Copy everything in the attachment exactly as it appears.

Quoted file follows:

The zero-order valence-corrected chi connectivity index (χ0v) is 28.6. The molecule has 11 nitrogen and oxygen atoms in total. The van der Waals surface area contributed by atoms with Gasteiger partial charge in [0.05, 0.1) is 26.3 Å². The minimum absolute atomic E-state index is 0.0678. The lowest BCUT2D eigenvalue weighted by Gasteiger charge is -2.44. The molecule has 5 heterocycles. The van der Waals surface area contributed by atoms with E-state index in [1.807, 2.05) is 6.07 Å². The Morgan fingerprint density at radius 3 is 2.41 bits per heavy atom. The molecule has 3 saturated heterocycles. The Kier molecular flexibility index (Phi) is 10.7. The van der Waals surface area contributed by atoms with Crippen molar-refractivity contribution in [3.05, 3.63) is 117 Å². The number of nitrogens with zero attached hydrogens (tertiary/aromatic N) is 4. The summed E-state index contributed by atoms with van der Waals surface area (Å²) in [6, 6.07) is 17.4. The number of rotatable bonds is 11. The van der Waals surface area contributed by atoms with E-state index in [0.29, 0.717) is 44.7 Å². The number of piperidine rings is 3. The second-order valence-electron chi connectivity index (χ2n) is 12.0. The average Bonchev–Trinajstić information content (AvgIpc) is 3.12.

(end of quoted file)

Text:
The zero-order valence-corrected chi connectivity index (χ0v) is 28.6. The molecule has 11 nitrogen and oxygen atoms in total. The van der Waals surface area contributed by atoms with Gasteiger partial charge in [0.05, 0.1) is 26.3 Å². The minimum absolute atomic E-state index is 0.0678. The lowest BCUT2D eigenvalue weighted by Gasteiger charge is -2.44. The molecule has 5 heterocycles. The van der Waals surface area contributed by atoms with E-state index in [1.807, 2.05) is 6.07 Å². The Morgan fingerprint density at radius 3 is 2.41 bits per heavy atom. The molecule has 3 saturated heterocycles. The Kier molecular flexibility index (Phi) is 10.7. The van der Waals surface area contributed by atoms with Crippen molar-refractivity contribution in [3.05, 3.63) is 117 Å². The number of nitrogens with zero attached hydrogens (tertiary/aromatic N) is 4. The summed E-state index contributed by atoms with van der Waals surface area (Å²) in [6, 6.07) is 17.4. The number of rotatable bonds is 11. The van der Waals surface area contributed by atoms with E-state index in [0.29, 0.717) is 44.7 Å². The number of piperidine rings is 3. The second-order valence-electron chi connectivity index (χ2n) is 12.0. The average Bonchev–Trinajstić information content (AvgIpc) is 3.12.